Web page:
This may be summarised by the observation that the behaviour of a complex system cannot be understood completely by the segregated analysis of its constituent parts. However, Beverland (2002) suggested the use of this idea in regard to supply chains is neither consistent nor straightforward. New also argued that the supply chain metaphor is used in many ways, but three meanings dominate discussion: "supply chain" from the perspective of an individual firm; "supply chain" related to a particular product or item (such as the supply chain for beef, or cocaine, or oil); and "supply chain" used as a handy synonym for purchasing, distribution, and materials management (Larson, 1998). Supply chain management can mean any one of these things, but one aspect is certain: Purchasing and/or outsourcing activity is being undertaken (Barkema, 1997). Beverland (2002) suggested that supply chain management is an integrative philosophy used to manage the total flow through a distribution channel from the supplier to the ultimate user. Another definition is the management of a chain or of operations and centres through which supplies move from the source of supply to the final customer or point of use (Chng, 2000). In essence, the supply chain starts with the extraction of raw material (or origination of raw concepts for services), and each link in the chain processes the material or the concept in some way or supports this processing. The supply chain thus extends from the raw material extraction or raw concept origination through many processes to the ultimate sale of the final product, whether goods or services, to the consumer.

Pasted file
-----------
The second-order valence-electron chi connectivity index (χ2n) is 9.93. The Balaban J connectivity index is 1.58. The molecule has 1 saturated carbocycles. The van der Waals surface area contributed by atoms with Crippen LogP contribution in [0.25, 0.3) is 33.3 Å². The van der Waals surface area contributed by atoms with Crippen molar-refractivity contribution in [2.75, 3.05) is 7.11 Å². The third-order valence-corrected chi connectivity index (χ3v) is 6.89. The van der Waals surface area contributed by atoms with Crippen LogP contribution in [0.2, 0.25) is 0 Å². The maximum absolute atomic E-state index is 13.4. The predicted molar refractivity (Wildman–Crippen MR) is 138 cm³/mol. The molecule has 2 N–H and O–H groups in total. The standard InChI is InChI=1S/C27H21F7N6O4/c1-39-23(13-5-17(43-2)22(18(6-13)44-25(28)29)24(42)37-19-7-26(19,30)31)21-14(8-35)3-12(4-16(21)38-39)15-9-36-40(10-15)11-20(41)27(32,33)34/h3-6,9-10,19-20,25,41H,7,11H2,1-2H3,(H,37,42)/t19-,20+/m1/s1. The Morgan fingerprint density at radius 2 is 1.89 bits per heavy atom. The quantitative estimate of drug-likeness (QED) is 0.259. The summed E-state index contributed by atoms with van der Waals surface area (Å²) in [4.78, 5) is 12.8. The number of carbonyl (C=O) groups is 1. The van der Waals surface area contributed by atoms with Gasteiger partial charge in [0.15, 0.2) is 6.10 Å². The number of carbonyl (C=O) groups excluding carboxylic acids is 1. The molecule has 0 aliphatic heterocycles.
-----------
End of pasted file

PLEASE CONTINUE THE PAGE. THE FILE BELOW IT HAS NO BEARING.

Internet and Supply Chain Management
Many organizations, often too late, are now realizing that they should have paid as much attention to their internal business processes, their orderfulfilment resources and systems, and the integration of those processes and systems with those of their suppliers of goods and order-fulfilment services, as they did to their customer-facing Web site. The need is for a seamless end-toend 'order to cash' process incorporating the Web site, the business' accounting systems and the delivery mechanism. The accounting needs should embrace, as a minimum, accounts payable, accounts receivable, inventory, purchase orders, invoicing and credit control. (Johnson, 2002)
The delivery mechanisms in many organizations cannot cope, when Internet trading is added to the traditional market offering, with the requirement for a large number of small orders requiring, to all intents and purposes, instant shipping. They may have historically been shipping relatively large orders to a few intermediate supply chain points on a two to three day lead time basis. (Chopra, 2003)The